Those are just some of the questions that will be discussed this weekend at the Consortium for Faculty Diversity. CFD is a group of liberal arts institutions that supports a fellowship program with the goal of diversifying the pipeline of faculty into the liberal arts.
Every year, CFD brings together the program’s new fellows for a professional development conference featuring workshops and speakers to discuss topics to support the fellows’ professional growth. This year, CC hosts the annual conference, in various campus locations Friday, Sept. 23, and Saturday, Sept. 24.
Michael Benitez, a leading national social justice educator and activist-scholar, will lead a presentation and dialogue titled, “The Time Is Always Now: Advancing Legacies of Diversity and Social Justice Leadership in 21st Century Higher Education.” Benitez is known for his down-to-earth insightful commentary and critical perspectives on social and cultural issues. Currently, Benitez is chief diversity officer, dean of diversity and inclusion, and Title IX officer at the University of Puget Sound.
Dena Samuels, director at Matrix Center for the Advancement of Social Equity and Inclusion, and assistant professor of women’s and ethnic studies at the University of Colorado-Colorado Springs, provides the closing keynote address, “Transforming Ourselves to Become Culturally Inclusive Educators.” Her presentation is directed at educators of any experience level teaching any subject who are willing to engage in self-reflection and who are specifically interested in increasing their teaching effectiveness by making their classrooms more culturally inclusive.
At CC, the Riley Fellows Program is run in conjunction with the Consortium for Faculty Diversity fellows. CC was a founding member of the consortium, which aims to: serve students’ learning by bringing in emerging teacher-scholars to offer courses and to be a part of the diverse intellectual community at CC; serve the fellows by providing pre-doctoral and post-doctoral appointments where they can be immersed in an excellent liberal arts institution, helping advance their scholarship, develop their teaching, and be more successful in the academic job market; and serve the entire liberal arts community by supporting inclusive excellence by diversifying the faculty candidate pool for the liberal arts.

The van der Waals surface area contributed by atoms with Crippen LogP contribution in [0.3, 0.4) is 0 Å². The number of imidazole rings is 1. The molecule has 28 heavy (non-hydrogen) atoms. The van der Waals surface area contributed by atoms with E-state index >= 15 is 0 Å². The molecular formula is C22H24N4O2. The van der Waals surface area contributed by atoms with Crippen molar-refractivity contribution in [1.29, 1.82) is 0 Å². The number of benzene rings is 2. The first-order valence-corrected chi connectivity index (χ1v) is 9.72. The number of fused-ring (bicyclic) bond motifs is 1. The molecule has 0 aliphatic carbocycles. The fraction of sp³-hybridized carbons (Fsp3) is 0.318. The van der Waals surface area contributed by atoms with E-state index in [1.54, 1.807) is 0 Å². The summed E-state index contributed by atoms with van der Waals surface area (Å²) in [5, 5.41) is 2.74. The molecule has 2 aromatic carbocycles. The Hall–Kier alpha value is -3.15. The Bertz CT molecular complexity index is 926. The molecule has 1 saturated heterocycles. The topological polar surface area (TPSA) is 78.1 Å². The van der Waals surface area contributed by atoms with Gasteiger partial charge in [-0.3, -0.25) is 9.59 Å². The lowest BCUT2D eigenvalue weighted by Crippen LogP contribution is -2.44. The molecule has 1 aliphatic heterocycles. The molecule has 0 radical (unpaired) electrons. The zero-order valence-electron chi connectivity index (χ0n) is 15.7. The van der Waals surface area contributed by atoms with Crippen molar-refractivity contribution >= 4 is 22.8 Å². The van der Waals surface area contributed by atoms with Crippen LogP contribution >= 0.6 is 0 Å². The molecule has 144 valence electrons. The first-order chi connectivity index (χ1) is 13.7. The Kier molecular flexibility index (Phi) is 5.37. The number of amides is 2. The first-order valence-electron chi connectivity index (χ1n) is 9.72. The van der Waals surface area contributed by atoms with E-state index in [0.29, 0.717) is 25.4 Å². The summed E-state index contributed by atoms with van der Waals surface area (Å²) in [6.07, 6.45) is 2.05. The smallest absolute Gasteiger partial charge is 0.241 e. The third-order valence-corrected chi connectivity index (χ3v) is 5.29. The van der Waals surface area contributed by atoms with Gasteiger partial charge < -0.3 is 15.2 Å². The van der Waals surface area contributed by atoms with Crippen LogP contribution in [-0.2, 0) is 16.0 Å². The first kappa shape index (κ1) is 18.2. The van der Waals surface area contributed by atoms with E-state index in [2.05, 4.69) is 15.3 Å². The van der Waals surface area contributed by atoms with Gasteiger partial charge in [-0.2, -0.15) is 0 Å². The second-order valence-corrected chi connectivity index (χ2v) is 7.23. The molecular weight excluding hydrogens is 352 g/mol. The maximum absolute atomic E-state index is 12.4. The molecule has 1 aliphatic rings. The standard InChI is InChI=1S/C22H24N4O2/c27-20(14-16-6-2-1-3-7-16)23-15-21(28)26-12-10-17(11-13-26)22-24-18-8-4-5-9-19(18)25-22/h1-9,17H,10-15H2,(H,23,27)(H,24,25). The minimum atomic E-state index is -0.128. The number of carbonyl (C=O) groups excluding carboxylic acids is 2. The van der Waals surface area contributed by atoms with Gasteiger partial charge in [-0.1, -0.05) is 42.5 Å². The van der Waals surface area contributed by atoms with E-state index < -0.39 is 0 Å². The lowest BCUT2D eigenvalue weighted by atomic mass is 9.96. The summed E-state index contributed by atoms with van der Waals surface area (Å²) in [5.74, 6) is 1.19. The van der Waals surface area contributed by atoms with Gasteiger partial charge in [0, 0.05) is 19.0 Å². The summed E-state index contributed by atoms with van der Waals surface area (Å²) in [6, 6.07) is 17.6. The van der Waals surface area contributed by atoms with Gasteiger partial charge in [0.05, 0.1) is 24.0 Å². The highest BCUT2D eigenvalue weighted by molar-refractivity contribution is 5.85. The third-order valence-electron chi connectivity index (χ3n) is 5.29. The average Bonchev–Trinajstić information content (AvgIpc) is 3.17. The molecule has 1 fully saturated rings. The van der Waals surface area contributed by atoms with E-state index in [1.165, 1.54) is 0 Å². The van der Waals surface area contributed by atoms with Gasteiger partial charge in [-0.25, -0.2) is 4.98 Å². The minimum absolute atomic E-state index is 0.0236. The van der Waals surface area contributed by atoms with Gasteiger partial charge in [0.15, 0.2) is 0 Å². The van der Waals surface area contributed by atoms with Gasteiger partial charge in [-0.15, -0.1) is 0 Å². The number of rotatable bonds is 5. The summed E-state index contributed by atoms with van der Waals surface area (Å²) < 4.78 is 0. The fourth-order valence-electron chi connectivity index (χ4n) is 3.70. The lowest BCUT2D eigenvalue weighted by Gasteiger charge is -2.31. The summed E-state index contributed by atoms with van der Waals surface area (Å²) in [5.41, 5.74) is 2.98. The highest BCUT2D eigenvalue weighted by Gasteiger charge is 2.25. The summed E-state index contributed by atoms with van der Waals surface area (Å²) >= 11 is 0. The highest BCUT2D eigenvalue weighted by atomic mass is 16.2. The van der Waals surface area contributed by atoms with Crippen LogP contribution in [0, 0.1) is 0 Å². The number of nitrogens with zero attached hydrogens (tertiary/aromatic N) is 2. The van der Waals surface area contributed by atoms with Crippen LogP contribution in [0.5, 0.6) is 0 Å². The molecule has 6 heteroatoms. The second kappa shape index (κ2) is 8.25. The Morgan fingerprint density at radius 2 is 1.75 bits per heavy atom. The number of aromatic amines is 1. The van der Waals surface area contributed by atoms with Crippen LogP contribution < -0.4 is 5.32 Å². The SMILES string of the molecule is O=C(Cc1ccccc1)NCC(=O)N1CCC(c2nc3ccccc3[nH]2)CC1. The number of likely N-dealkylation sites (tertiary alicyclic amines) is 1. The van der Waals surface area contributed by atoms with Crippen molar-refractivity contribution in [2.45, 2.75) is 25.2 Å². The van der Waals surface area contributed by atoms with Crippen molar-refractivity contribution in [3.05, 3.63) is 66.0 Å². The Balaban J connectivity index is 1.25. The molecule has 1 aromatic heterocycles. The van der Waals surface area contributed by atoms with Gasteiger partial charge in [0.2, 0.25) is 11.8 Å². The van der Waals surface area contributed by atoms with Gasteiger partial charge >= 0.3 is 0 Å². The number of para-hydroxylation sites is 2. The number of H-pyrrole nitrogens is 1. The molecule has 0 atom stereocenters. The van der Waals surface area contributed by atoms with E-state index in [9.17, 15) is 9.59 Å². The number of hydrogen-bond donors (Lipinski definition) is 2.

CC President Jill Tiefenthaler and Fine Arts Center President and CEO David Dahlin talk with Colorado Public Radio’s Corey Jones about the CC-FAC alliance and strategic planning process.
CC faculty and staff visited the Colorado Springs Fine Arts Center during an open house to meet FAC colleagues and explore the galleries, many getting behind-the-scenes tours.
When you’re considered an “expert,” on something, others often want to know how you do it, to pick your brain, to better understand how you became so knowledgeable about that certain something. When you do something well, often others want to emulate it, study it. Well, CC may be considered one of the “experts” when it comes to knowing and implementing the unique Block Plan format. And this year, someone’s studying us.
Heather Fedesco joined CC during the summer as the college’s first Mellon pedagogy researcher. In a position funded by the Andrew W. Mellon Foundation, Fedesco’s role is to investigate the distinctive pedagogical outcomes of the Block Plan. The college will then use what is learned to refine CC’s Block Plan model, and share it with others in the sector of higher education who may want to learn from CC’s success in implementing the Block Plan.